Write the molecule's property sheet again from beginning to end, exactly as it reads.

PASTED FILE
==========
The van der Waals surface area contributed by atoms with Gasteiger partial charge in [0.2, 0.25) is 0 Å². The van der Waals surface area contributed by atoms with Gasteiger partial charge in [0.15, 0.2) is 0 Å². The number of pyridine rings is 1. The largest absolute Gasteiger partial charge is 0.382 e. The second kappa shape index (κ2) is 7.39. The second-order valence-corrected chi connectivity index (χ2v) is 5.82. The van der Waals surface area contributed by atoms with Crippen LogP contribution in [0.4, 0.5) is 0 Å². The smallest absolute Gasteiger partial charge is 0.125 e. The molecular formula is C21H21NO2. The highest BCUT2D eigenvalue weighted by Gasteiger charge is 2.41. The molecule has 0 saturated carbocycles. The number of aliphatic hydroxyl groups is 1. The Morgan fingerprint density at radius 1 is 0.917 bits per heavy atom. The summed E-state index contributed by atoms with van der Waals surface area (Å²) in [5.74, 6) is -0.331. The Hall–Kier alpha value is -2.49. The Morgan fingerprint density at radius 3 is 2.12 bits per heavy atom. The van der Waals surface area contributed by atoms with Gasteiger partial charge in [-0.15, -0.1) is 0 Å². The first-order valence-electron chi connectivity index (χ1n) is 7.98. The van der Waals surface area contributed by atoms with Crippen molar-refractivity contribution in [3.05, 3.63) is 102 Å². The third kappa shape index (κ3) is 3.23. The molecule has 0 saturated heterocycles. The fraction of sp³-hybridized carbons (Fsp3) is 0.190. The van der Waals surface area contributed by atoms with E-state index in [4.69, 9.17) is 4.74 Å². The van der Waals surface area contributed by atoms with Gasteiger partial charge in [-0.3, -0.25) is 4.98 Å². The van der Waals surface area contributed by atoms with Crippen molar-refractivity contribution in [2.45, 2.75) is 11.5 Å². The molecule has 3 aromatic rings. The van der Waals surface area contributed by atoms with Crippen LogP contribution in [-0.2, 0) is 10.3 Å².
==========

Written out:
The van der Waals surface area contributed by atoms with Gasteiger partial charge in [0.2, 0.25) is 0 Å². The van der Waals surface area contributed by atoms with Gasteiger partial charge in [0.15, 0.2) is 0 Å². The number of pyridine rings is 1. The largest absolute Gasteiger partial charge is 0.382 e. The second kappa shape index (κ2) is 7.39. The second-order valence-corrected chi connectivity index (χ2v) is 5.82. The van der Waals surface area contributed by atoms with Crippen LogP contribution in [0.4, 0.5) is 0 Å². The smallest absolute Gasteiger partial charge is 0.125 e. The molecular formula is C21H21NO2. The highest BCUT2D eigenvalue weighted by Gasteiger charge is 2.41. The molecule has 0 saturated carbocycles. The number of aliphatic hydroxyl groups is 1. The Morgan fingerprint density at radius 1 is 0.917 bits per heavy atom. The summed E-state index contributed by atoms with van der Waals surface area (Å²) in [5.74, 6) is -0.331. The Hall–Kier alpha value is -2.49. The Morgan fingerprint density at radius 3 is 2.12 bits per heavy atom. The van der Waals surface area contributed by atoms with Gasteiger partial charge in [-0.15, -0.1) is 0 Å². The first-order valence-electron chi connectivity index (χ1n) is 7.98. The van der Waals surface area contributed by atoms with Crippen molar-refractivity contribution in [3.05, 3.63) is 102 Å². The third kappa shape index (κ3) is 3.23. The molecule has 0 saturated heterocycles. The fraction of sp³-hybridized carbons (Fsp3) is 0.190. The van der Waals surface area contributed by atoms with E-state index in [4.69, 9.17) is 4.74 Å². The van der Waals surface area contributed by atoms with Gasteiger partial charge in [-0.3, -0.25) is 4.98 Å². The van der Waals surface area contributed by atoms with Crippen molar-refractivity contribution in [2.45, 2.75) is 11.5 Å². The molecule has 3 aromatic rings. The van der Waals surface area contributed by atoms with Crippen LogP contribution in [-0.2, 0) is 10.3 Å².